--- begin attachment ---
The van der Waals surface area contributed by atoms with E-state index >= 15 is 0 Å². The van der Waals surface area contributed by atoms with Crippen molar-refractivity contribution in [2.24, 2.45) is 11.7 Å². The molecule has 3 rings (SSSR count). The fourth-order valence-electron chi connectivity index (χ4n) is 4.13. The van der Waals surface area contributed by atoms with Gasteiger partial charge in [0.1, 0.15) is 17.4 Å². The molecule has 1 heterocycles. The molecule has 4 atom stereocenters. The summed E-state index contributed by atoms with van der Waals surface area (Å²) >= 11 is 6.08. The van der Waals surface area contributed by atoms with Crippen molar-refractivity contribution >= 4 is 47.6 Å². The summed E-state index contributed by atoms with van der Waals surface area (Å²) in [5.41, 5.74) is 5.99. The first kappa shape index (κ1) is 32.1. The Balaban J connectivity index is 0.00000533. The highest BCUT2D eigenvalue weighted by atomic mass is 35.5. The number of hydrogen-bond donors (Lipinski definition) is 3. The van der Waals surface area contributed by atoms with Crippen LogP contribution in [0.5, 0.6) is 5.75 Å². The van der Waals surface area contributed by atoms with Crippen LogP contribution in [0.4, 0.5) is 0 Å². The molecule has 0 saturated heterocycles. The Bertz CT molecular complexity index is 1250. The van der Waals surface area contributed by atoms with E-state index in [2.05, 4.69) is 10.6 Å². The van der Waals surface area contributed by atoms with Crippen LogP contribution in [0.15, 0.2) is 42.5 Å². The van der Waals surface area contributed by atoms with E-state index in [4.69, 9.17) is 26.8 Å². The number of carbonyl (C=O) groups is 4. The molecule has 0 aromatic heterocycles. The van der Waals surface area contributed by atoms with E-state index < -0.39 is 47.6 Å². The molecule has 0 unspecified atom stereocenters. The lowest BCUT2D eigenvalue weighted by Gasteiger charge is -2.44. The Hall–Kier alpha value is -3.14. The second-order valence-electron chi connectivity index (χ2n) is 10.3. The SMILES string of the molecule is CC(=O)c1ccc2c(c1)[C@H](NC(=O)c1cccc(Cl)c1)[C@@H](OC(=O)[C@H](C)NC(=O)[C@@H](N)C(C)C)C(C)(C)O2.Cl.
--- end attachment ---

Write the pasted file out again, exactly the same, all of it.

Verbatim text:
The van der Waals surface area contributed by atoms with E-state index >= 15 is 0 Å². The van der Waals surface area contributed by atoms with Crippen molar-refractivity contribution in [2.24, 2.45) is 11.7 Å². The molecule has 3 rings (SSSR count). The fourth-order valence-electron chi connectivity index (χ4n) is 4.13. The van der Waals surface area contributed by atoms with Gasteiger partial charge in [0.1, 0.15) is 17.4 Å². The molecule has 1 heterocycles. The molecule has 4 atom stereocenters. The summed E-state index contributed by atoms with van der Waals surface area (Å²) >= 11 is 6.08. The van der Waals surface area contributed by atoms with Crippen molar-refractivity contribution >= 4 is 47.6 Å². The summed E-state index contributed by atoms with van der Waals surface area (Å²) in [5.41, 5.74) is 5.99. The first kappa shape index (κ1) is 32.1. The Balaban J connectivity index is 0.00000533. The highest BCUT2D eigenvalue weighted by atomic mass is 35.5. The number of hydrogen-bond donors (Lipinski definition) is 3. The van der Waals surface area contributed by atoms with Crippen LogP contribution in [0.5, 0.6) is 5.75 Å². The van der Waals surface area contributed by atoms with Crippen LogP contribution in [0.4, 0.5) is 0 Å². The molecule has 0 saturated heterocycles. The Bertz CT molecular complexity index is 1250. The van der Waals surface area contributed by atoms with E-state index in [2.05, 4.69) is 10.6 Å². The van der Waals surface area contributed by atoms with Crippen LogP contribution in [0.15, 0.2) is 42.5 Å². The van der Waals surface area contributed by atoms with E-state index in [4.69, 9.17) is 26.8 Å². The number of carbonyl (C=O) groups is 4. The molecule has 0 aromatic heterocycles. The van der Waals surface area contributed by atoms with E-state index < -0.39 is 47.6 Å². The molecule has 0 unspecified atom stereocenters. The lowest BCUT2D eigenvalue weighted by Gasteiger charge is -2.44. The Hall–Kier alpha value is -3.14. The second-order valence-electron chi connectivity index (χ2n) is 10.3. The SMILES string of the molecule is CC(=O)c1ccc2c(c1)[C@H](NC(=O)c1cccc(Cl)c1)[C@@H](OC(=O)[C@H](C)NC(=O)[C@@H](N)C(C)C)C(C)(C)O2.Cl.